Beijing, November 26th-28th, 2009



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Img240705210.gifWelcome to Beijing


As the capital of the People's Republic of China, Beijing is also national culture and political center. It is an ancient and modern city at the same time Situated on the northwestern tip of the North China, the city consists of 18 districts and counties. Beijing is one of the top tourist cities in the world and the first choice of the ever growing number of visitors to the Middle Kingdom. If you are interested in learning about China's history and culture, Beijing is definitely the place to start. There is an unparalleled number of intriguing sites, both ancient and modern, waiting for you to explore. It is filled with spots of historical importance, from the Forbidden City and Tiananmen Square, to old mansions, religious shrines, and traditional hutong alleyways. Classical architecture is gracefully blended with modern structures. The old and new live alongside in peaceful harmony. More importance is placed on greenery and parks, trees, and flowers beautify the city. Whether you enjoy art, history, entertainment, or nightlife, Beijing is a must-see tourist destination.



The language of Beijing is Mandarin Chinese, which is the official language of China. English is the most commonly used foreign language. English is spoken by staff at the main tourist attractions, as well as at major hotels. Taxi drivers, however, may not speak English. It may be helpful to get your hotel's business card to show the taxi driver in case you get lost. Likewise, have staff at your hotel write down the names of any tourist attraction you plan to visit in Chinese, so locals can point you out in the right direction.



Beijing has a continental monsoon climate with clear-cut seasons. Spring is dry and windy, due to the Siberian air masses that move southward across the Mongolian Plateau. The summer months, June to August, are hot and humid with about 40% of the annual precipitation. Autumn offers the best weather, with generous sunshine. Winter usually begins towards the end of October. The city is severely affected by freezing winds from Siberia. In November, the average temperature in Beijing is 4.1 degrees Celsius and the mean rainfall is 6.6mm. January is the coldest month.

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Beijing is a transportation hub, with a sophisticated network of roads, railways and two major railway stations (Beijing Railway Station and Beijing West Railway Station) and a major airport. Four completed ring roads encircle a city with nine expressways heading out in virtually all compass directions, supplemented by eleven China National Highways.

The Beijing Subway is a rapid transit rail network that serves the urban and suburban districts of Beijing municipality. With nine lines, 226.4 km of lines and 147 stations currently in operation and daily ridership averaging 3.565 million, it is the oldest and busiest subway in mainland China, and the second longest after the Shanghai Metro. It is quite simple to use, with signs at each stop posted in pinyin. A flat fare of RMB (¥) 2.00 with unlimited transfers applies to all lines except the Airport Express, which costs ¥25.00. Children less than 1.2m in height ride for free when accompanied by a paying adult. The subway is generally closed after midnight, unless a special occasion prompts extended operating hours. The first trains depart terminals at around 5:00am and the last leaves at around 11:00pm. For precise hours and frequency of service, please check the official schedule.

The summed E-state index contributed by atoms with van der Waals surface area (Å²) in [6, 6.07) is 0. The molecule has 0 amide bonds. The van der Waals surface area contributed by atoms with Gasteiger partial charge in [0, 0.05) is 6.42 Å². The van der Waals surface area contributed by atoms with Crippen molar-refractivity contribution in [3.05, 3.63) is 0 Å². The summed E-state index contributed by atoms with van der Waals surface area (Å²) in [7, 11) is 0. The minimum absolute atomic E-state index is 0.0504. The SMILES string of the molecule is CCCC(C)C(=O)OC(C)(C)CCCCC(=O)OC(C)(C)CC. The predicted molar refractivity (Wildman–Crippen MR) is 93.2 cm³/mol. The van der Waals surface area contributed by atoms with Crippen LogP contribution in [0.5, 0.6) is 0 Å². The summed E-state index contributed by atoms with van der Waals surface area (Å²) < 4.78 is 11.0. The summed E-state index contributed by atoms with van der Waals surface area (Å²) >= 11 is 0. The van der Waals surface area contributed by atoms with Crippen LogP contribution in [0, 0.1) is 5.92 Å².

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Time Zone

Geographically, China covers five time zones (Zhongyuan Time Zone, Longshu Time Zone, Tibet Time Zone, Kunlun Time Zone and Changbai Time Zone). However, the standard times used in Chinese Mainland, Hong Kong, Macau, and Taiwan Province are the same, for they are all in the same time zone (UTC+8), 8 hours ahead of the Universal Time Coordinated.


Electricity Power Supply

The electricity in China is generally 220V, 50HZ, AC (Hong Kong is 200V; Taiwan is 110V). If you travel to China and wish to bring electric devices for use during your stay, a transformer, which can be bought in China, is necessary. Most of the hotels in China have both 110V and 220V electrical outlets in the bathrooms, though in guest rooms usually only 220V sockets are available.



The China currency is called the “Renminbi” and the popular unit is Yuan. The official rate of exchange between the Yuan and the U.S. Dollar is around 1:7 that is USD 1 = 7 Yuan. For precise exchange rate, please visit this website: Further 1 Yuan is equal to 10 Jiao and 1 Jiao is equal to 10 Fen. Travelers may exchange foreign currency cash or checks at Bank of China offices or exchange counters at the published exchange rates. These bureaus would issue a foreign exchange statement that shall be valid for 6 months. There is no limit on the amount of foreign currency and foreign exchange bills that can be brought into China by tourists, but it must be declared to the customs. RMB should be converted back into foreign currency with the personal valid "foreign exchange certificate" before leaving China.


Credit Card

Major credit cards are accepted by hotels, department stores, airlines, most stores and restaurants. Cash can be withdrawn from the ATM which has the same logo on your cards.


Helpful Phone Numbers


China country code


Beijing city code


Emergency Services







120 or 999

Traffic Accidents


Other Commonly Used Phone Numbers


Weather Forecast


Air Ticket Booking Service


Phone Number for Major Banks


Bank of China


Industrial and Commercial Bank of China


China Bank of Construction


Beijing Airport


Beijing Capital International Airport


Air China


China Southern



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